The United States needs more facts before it can say whether Syria used chemical weapons that opposition forces say killed hundreds near Damascus, but it's certainly possible, former U.S. Ambassador John Bolton says.
"The Assad regime is capable of it. They've used chemical weapons before," Bolton said on "The Steve Malzberg Show" on Newsmax TV.
Syrian opposition forces claim that from 100 to 800 people were killed when government forces loyal to President Bashar al-Assad carried out a cold-blooded attack, firing rockets fitted with "poisonous gas heads." The Syrian government vehemently denied the charge.
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Bolton, former U.S. ambassador to the United Nations, says that, indeed, it is doubtful whether poison gas was used on this occasion.
"In this case, Syria negotiated for months and months with the United Nations to keep [an] inspection team out. … They dragged it out so the trail would go cold," Bolton said.
"Now, at the very moment a U.N. inspection team arrives in Syria, it would be an act of utter stupidity for the Syrian government actually to use chemical weapons. But … we need more facts."
Bolton, a senior fellow at the American Enterprise Institute, said another reason to doubt such an attack is the close monitoring of Syria by Russia.
"We've also had indications [Russia considers] this news … as propaganda," he said.
"My guess is … the Russians are making sure that nothing really significant happens."
He added the U.N. Security Council will likely issue a statement that condemns the use of chemical weapons, but will "say nothing and mean nothing, and that could well be the end of it from the U.N. perspective."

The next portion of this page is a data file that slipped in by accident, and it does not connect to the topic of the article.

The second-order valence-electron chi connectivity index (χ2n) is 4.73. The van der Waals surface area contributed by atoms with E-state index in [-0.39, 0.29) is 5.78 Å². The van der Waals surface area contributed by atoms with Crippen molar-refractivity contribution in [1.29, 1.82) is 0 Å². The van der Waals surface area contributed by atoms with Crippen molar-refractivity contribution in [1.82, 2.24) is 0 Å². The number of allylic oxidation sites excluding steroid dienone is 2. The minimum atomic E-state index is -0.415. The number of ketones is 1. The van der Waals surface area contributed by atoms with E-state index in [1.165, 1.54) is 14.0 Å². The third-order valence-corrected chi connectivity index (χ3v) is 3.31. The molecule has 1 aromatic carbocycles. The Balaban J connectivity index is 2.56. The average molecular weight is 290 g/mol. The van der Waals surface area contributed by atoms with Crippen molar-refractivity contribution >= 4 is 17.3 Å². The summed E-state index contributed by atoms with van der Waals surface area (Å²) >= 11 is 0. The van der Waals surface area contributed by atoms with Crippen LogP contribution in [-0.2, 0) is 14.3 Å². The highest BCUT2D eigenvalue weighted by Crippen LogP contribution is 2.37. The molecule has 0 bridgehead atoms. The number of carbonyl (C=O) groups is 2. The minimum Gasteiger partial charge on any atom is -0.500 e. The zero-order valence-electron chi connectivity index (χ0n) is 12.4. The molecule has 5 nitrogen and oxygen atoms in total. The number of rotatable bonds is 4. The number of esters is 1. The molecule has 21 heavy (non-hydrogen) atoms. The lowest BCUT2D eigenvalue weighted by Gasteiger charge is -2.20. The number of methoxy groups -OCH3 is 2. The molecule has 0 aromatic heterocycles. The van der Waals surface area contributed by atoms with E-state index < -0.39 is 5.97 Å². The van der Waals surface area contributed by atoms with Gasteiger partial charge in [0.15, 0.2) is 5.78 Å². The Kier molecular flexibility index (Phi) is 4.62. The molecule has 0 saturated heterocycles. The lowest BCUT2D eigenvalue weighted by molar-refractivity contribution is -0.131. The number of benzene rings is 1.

On Wednesday's sentencing of U.S. Army Private Bradley Manning to 35 years behind bars for leaking classified documents to WikiLeaks, Bolton called the punishment much too lenient.
"It's disgraceful. … The harm that Bradley Manning caused is enormous," Bolton said.
"This is a slap on the wrist. He's already been in jail for about three years and I'm sure that before the end of the Obama administration, you're going to hear calls to give him a pardon."
He said Manning, despite his crimes, has more grit than former National Security Agency secrets leaker Edward Snowden, who is now a fugitive from justice in Russia.
"At least [Manning] stood trial for what he did. Edward Snowden, the other famous leaker, of course, is hiding out in Russia. He claims he was a whistleblower, too. He claims he had higher motives," Bolton said.
"Well, if he had any guts, he'd come back and do what Bradley Manning did, at least, which was put himself in front of a court and try and defend his actions."
Bolton also urged the United States not to cut off financial aid to Egypt, which is near civil war after the Egyptian military ousted President Mohammed Morsi and the Muslim Brotherhood.
"I would very much oppose cutting off aid, although that's the direction the Obama administration is moving," he said.
"Egyptians read this very clearly. They see the Obama administration as being on the side of the Muslim Brotherhood. If [they] … think that we support the brotherhood, they'll react accordingly and that will harm American interests, unfortunately."
Bolton said it is critical for the White House to understand the Muslim Brotherhood is not a political party as the term is perceived in the United States.
"It's an armed theology. It's a militia group. It doesn't play by normal political rules. When they had control of the Egyptian government under President Mohammed Morsi, they were conducting a creeping coup d'etat against everybody else in Egypt," he said.
"[The brotherhood] is not going to accept the legitimacy of any Egyptian government they don't control.
"America's interests lie in a secure and stable Egyptian government that upholds the Camp David Accords, keeps the Suez Canal open, and keeps the Sinai from being a highway for terrorists. So that points in only one direction, and that's to continue military aid and continue to try and use our influence in Egypt."
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